[This is the headline over an article in today’s edition of the Scottish Review by the editor, Kenneth Roy. It reads as follows:]
Two of the leading figures in the Lockerbie scandal have fallen off their perches within 13 months of each other. Abdelbaset al-Megrahi, the only man to have been convicted of the bombing, died on 20 May 2012, aged 60, and Lord Fraser of Carmyllie, the lord advocate who drew up the indictment against al-Megrahi and his co-accused, died on 23 June 2013, aged 68.
Few tears were shed for al-Megrahi, except by those – a small minority, though a significant one – who believed him to be innocent. In remarkable contrast, the tributes to his accuser, in the few days since his sudden death at the weekend, have been fulsome. Leaders of most parties, including Scotland's ruling one, have been at pains to assure us that he will be keenly missed from Scotland's public life.
Perhaps he will. He was certainly an ornament of it for long enough; and he had an enviable capacity for bouncing back from life's adversities. Just before Christmas 2006 he was charged with disorderly conduct on board an aircraft; two months later the Crown Office dropped the charge 'due to insufficient evidence that an offence had been committed'; and by August of the following year he was back in business as a member of the government-appointed Scottish Broadcasting Commission. This swift rehabilitation said much for his essential geniality and his popularity with the political and media classes.
In the general election campaign of 1979, which brought Margaret Thatcher to power and Peter Fraser into parliament as the member for South Angus, the young advocate (as he then was) took part in a BBC outside broadcast of the 'Any Questions' type. I was in the chair that night and remember him as pleasant but unremarkable. Three years later he became solicitor-general for Scotland and in 1989, at the age of 44, he was promoted to lord advocate. Not bad going, all things considered.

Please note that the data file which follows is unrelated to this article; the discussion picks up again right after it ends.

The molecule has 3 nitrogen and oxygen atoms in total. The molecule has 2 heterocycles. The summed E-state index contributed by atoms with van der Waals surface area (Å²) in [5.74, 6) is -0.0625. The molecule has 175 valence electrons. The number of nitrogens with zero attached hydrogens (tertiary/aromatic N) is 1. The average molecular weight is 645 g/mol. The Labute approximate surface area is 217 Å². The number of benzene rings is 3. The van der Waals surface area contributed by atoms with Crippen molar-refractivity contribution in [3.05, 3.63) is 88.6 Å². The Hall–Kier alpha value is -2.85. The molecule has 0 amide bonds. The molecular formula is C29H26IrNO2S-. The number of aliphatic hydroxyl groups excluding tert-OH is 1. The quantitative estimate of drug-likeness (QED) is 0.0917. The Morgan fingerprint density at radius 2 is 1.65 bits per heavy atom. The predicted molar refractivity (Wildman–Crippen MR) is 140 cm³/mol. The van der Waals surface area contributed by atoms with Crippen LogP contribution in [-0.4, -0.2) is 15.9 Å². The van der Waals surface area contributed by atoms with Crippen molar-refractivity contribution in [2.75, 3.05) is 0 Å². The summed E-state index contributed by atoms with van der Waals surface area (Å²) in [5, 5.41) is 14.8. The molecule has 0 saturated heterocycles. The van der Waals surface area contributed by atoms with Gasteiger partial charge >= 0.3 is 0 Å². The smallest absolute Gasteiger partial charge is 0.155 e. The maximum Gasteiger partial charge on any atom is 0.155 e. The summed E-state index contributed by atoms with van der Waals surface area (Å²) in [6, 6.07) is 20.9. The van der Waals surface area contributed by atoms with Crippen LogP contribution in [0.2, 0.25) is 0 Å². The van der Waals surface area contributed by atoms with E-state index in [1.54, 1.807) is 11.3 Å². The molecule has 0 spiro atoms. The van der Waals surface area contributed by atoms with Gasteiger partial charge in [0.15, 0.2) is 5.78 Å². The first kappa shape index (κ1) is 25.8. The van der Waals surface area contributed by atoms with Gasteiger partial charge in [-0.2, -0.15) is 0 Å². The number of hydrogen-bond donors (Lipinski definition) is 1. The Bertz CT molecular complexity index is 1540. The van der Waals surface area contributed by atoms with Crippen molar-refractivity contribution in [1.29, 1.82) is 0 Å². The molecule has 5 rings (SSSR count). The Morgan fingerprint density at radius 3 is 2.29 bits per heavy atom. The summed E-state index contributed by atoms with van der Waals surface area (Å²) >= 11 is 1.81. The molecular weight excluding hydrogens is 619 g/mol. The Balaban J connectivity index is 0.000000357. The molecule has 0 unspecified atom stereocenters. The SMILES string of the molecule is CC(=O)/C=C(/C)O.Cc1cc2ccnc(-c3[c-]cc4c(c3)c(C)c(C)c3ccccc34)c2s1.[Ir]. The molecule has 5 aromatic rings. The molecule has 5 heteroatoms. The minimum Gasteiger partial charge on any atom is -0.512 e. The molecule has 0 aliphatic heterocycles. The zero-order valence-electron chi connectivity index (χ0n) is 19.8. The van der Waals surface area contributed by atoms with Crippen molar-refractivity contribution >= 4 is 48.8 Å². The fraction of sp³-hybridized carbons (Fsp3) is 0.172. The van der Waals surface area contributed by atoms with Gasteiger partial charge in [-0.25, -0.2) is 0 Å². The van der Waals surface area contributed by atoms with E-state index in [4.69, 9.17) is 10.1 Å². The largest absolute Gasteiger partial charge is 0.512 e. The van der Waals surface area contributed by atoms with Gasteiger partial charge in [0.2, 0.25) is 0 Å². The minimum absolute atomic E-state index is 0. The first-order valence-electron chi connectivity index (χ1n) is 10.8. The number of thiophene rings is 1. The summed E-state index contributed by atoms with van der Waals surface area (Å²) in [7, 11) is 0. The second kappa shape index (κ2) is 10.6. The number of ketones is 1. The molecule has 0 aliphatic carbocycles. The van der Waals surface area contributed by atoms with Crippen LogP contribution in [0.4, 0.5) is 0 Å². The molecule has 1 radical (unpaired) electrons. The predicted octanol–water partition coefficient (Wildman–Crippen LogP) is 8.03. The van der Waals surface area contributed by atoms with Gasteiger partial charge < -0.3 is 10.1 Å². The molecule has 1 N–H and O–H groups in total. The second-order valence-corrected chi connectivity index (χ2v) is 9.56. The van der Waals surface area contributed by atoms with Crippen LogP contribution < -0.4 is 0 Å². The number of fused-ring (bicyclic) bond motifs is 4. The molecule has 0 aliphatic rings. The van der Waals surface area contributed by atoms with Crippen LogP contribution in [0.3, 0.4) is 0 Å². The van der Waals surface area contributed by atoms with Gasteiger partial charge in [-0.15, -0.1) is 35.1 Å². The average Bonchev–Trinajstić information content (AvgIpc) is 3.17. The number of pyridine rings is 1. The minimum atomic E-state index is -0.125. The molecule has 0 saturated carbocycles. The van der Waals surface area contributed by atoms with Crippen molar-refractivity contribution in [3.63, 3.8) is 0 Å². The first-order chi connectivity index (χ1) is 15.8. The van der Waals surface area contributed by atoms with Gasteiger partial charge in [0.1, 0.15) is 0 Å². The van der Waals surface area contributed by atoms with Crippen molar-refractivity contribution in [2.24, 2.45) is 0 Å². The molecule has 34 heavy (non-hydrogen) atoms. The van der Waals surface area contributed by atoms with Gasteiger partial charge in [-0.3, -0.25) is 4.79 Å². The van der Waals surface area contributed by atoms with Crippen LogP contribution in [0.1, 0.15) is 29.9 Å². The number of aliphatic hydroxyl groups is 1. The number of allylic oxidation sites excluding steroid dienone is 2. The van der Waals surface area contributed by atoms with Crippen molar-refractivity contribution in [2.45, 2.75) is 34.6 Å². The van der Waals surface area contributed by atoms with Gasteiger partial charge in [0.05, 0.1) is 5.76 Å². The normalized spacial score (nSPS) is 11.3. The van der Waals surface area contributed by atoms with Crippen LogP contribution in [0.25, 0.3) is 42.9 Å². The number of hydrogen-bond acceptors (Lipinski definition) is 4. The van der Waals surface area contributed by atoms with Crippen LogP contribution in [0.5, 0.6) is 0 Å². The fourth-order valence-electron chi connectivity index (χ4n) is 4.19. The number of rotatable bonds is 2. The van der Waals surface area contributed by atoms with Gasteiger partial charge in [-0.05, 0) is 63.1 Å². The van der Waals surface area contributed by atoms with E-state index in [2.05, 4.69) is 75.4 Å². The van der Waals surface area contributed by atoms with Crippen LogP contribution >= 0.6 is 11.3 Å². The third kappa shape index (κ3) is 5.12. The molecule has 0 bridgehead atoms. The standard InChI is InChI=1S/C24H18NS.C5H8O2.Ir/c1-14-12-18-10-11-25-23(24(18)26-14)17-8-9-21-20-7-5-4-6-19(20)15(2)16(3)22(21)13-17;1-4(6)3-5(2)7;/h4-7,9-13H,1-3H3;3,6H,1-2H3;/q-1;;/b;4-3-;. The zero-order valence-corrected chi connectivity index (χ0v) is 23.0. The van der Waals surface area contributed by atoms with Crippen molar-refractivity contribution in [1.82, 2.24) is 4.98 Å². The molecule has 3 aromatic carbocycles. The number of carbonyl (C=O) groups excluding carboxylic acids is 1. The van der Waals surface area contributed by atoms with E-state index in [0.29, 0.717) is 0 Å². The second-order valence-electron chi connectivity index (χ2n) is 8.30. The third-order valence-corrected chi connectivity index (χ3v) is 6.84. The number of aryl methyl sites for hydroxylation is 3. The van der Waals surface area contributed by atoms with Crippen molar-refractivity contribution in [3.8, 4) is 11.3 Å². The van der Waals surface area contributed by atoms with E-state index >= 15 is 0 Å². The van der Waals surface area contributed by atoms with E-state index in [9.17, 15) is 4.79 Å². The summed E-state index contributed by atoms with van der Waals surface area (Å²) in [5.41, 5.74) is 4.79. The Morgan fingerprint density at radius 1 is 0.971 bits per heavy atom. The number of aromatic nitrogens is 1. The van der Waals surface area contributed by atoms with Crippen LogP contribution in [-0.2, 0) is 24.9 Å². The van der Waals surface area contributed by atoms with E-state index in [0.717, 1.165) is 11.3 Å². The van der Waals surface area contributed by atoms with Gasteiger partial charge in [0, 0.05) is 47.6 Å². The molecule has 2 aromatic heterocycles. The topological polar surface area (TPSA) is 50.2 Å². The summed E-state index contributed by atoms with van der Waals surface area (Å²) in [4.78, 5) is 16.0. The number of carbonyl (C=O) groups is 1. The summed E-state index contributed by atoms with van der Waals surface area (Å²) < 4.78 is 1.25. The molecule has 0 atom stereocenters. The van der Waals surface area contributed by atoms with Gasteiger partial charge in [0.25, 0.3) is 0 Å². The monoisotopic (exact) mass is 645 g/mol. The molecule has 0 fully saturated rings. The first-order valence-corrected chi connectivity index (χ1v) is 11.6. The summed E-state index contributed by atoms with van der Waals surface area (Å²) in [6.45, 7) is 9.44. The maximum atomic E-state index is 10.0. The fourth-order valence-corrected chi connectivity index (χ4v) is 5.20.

But the fulsome tributes should not be allowed to obscure important questions of continuing public interest about his record as Scotland's chief law officer (1989-92).
It was Fraser who was responsible for the investigation into the bombing of Pan Am flight 103; Fraser who issued warrants for the arrest of the two Libyans; Fraser who initiated the prosecution which led to the trial at Camp Zeist. And it was Fraser's opinion that Tony Gauci could be depended upon as the chief prosecution witness – relied upon to the extent that, without Gauci's testimony, the case against al-Megrahi effectively collapsed.
Did Fraser really think that Gauci could be trusted? Or was the lord advocate bounced into the prosecution of al-Megrahi and his co-accused by the US justice department? The architect of the Camp Zeist trial, Professor Robert Black QC, believes that improper influence was exerted on Fraser and that he bowed to it. We shall probably never know.